Antibodies to phosphorylated amino acids

Richard Miller rmiller at bimcore.emory.edu
Fri Jan 27 01:58:42 EST 1995


The use of  antibodies against phosphorylated amino acids depends
principally on the phosphorylated amino acid in question.  It seems that the
anti-phosphotyrosine antibody works well, since the antigenic group is fairly
well removed from the peptide backbone.  We've been trying to use anti-
phosphoserine antibodies to identify peptide fragments which we know contain
a phosphoserine (through proteolytic digestion of radiolabelled cells followed
by TLC and autoradiography).  We have thus far failed to achieve a positive
response from our peptide as well as from a number of positive controls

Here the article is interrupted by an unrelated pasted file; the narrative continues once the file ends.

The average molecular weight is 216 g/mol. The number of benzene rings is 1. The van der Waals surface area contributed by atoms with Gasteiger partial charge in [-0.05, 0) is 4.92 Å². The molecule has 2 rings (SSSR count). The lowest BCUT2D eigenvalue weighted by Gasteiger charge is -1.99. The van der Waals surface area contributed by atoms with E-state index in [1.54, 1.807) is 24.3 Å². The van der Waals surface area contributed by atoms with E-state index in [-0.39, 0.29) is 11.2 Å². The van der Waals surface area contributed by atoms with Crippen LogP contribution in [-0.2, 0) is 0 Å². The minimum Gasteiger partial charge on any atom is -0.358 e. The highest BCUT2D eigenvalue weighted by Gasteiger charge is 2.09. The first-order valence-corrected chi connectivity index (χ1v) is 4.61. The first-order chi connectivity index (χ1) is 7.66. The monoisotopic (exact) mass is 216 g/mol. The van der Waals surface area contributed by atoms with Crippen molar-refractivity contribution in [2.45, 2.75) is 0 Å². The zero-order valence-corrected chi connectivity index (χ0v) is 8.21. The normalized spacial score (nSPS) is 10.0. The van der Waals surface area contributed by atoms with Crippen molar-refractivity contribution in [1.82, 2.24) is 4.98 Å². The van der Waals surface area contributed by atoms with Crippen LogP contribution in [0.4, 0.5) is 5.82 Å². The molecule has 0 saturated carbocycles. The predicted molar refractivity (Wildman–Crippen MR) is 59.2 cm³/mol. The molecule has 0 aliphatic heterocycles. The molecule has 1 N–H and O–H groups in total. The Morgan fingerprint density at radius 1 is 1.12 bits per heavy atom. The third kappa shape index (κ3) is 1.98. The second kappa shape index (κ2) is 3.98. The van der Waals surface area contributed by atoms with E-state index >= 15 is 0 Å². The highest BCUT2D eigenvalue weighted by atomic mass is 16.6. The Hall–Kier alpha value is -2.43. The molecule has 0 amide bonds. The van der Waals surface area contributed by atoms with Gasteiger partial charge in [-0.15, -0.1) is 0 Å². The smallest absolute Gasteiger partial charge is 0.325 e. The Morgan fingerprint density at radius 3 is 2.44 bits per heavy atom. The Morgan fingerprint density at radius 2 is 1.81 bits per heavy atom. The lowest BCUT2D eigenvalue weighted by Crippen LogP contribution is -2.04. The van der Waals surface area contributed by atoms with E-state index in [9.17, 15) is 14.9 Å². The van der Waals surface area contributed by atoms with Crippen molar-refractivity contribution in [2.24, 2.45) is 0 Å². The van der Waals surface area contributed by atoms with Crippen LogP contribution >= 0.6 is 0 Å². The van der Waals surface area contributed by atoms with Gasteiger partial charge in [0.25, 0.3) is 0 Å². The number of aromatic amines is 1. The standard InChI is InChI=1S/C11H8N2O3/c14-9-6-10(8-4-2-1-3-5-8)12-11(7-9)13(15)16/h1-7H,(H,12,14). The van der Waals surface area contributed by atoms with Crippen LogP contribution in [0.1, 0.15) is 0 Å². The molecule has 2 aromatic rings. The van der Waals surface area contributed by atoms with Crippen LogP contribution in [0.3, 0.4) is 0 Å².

(including egg white riboflavin binding protein which contains no less than
seven phosphoserine residues).  The product literature from the companies
supplying these antibodies indicates that the immunogen was a phosphorylated
serine containing peptide.  The anitibody is said to recognize phosphorylated
peptide over non-phosphorylated peptide and p-Y and p-T containing peptides.
I feel that the response observed is these assays is more dependent on the
particular amino acids surrounding the p-S than the p-S alone.  As p-T is not
really that much more distinct an anitigenic group than p-S, I imagine these
antibodies are probably not particularly good either.  If you know you have
a p-Y residue, I think Westerns are a good choice, but I'm still not convinced
that anti-PS and probably anti-PT are all that useful.

Richard Miller
Graduate Student
Department of Biochemistry
Emory University



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